When studying abroad for any period of time, you may go through an adjustment process. In your new international or domestic location you will face a new cultural, academic, political, and environmental setting. You may encounter new ways of thinking that excite and inspire you, and you may also encounter situations and ideas that challenge and frustrate you.

Many students will go through what study abroad professionals refer to as the Cultural Adjustment Curve, shown below. As you look at the curve and move through the process, it is important to note that not all students will engage with the process in the same way. You may skip certain stages, experience the process in a different order, or you may encounter shorter or longer adjustment periods than other students.

Cultural Adjustment Curve

It’s important for you to identify your feelings—both positive and negative—during your time abroad and to reflect on these feelings. It’s also important to know that you are not alone in these feelings and that you have resources to connect to both on-site and through Lafayette College. Below are resources available to all Lafayette students studying off-campus.

  • On-site program leaders or administration: Your on-site leaders and program administrators are a good place to start when looking for support during an off-campus or abroad program. They can help point you in the right direction for the resources you need.
  • Medical Insurance Provider: All students are covered by either their affiliated program’s medical insurance or by Lafayette’s On Call International plan. Your medical insurance provider is a good place to look for referrals to local counseling services and mental health professionals.

The 5 Rs of Culture Change

The 5 Rs of Culture Change is a more recent cultural adjustment model that identifies five key changes (routines, reactions, roles, relationships and reflections about yourself) we face when we move across cultures. It helps us understand why it is normal to experience ups and downs when moving across cultures and why stress is a part of the transition process.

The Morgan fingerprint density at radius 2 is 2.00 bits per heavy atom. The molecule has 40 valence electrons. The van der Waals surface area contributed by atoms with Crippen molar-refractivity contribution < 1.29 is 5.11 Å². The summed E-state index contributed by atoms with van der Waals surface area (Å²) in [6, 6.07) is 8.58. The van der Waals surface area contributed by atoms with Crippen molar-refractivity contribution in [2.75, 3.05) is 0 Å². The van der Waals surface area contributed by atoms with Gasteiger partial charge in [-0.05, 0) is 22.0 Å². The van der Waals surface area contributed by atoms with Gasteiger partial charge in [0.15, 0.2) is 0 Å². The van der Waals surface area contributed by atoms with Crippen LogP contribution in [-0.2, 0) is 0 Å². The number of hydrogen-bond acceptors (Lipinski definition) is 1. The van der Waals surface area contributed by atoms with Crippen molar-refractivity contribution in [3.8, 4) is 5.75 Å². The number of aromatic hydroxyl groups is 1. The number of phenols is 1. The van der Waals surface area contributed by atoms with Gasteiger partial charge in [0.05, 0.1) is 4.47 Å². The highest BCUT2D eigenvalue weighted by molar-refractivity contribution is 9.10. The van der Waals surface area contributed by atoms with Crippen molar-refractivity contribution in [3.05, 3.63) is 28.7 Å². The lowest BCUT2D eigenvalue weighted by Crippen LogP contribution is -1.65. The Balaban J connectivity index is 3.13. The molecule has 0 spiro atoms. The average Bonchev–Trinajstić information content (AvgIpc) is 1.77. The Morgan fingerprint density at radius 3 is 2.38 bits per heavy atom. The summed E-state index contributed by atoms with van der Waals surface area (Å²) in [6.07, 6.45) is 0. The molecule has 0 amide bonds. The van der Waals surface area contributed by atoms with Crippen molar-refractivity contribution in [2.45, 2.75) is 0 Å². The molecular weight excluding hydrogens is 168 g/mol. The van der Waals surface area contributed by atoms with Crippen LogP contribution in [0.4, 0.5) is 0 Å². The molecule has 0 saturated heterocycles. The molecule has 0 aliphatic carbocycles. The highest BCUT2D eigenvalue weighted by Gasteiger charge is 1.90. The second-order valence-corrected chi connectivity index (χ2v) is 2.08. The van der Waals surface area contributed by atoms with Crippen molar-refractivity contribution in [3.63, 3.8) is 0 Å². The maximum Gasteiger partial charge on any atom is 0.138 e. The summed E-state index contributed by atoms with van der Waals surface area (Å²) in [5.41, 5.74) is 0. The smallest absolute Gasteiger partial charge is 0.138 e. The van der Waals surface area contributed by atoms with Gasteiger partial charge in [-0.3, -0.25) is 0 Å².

When we first move across cultures many of our routines are disrupted: we eat different foods at different times of the day, we have to navigate a new environment, and we may be without a regular schedule for some time as we get settled. At the same time, even the most basic of routines, from turning on lights, to getting on a bus, to shopping at the grocery store – which we normally do on auto-pilot without much thinking, may suddenly require more (and in some cases our full) focus and energy.


We do things we are accustomed to doing in our own culture – but we get a very different reaction than we expect in our new culture. While we recognize we probably acted out of the norm for the culture we are in, we don’t have the “key” to unlock this situation and understand exactly why people reacted the way they did. At the same time, we experience a different way of working, interacting or engaging. We ourselves try to react appropriately but find ourselves lacking the appropriate skills to do so effectively, be it a command of the language or the ability to shift styles.


We often experience changes in our roles and responsibilities when we move across cultures. We may carry out the same role but in another culture. We may take on a new or expanded role. We may lose roles that are important to us. We find some roles do not change, but our ability to fulfill these roles does. Additionally, others may see us as playing a particular role, whether or not we define ourselves in this way (e.g. the role of “a foreigner” or as a representative of your home culture). We are likely to experience many forms of role changes, sometimes simultaneously.


When we move to another culture we discover how to live out our relationships in a new environment and are often challenged not to let the stresses around us enter into these relationships. Our relationships with those we transition with may get stronger, deeper and more profound as a result of going through the change, but they also take work. At the same time, we find other relationships around us changing—we may drift apart from certain friendships back home, be surprised at the newfound sense of closeness and kinship we experience with others despite the distance, and be challenged to recreate relationships in our new environment so we have a sense of community and support.

Reflections About Yourself

As we experience culture change, we may start to notice that we ourselves change in some subtle and not so subtle ways: we may realize we actually really enjoy certain aspects of the lifestyle abroad that we didn’t know we would; or, we realize just how important certain values are to us that we might not have articulated before. We may pick up certain habits, gestures, and ways of being that are now natural to us, but also may surprise and disarm family and friends back home who start to wonder what else has changed about us. We are growing, evolving, and developing—trying to become more aware of who we are culturally and individually speaking—which brings many benefits but often also some confusion and uncertainty.

Kate Berardo, “Framework: The 5Rs of Culture Change,” in Building Cultural Competence: Innovative Activities and Models, eds. K. Berardo and D. K. Deardorff (Sterling, VA: Stylus, 2012), 193-199.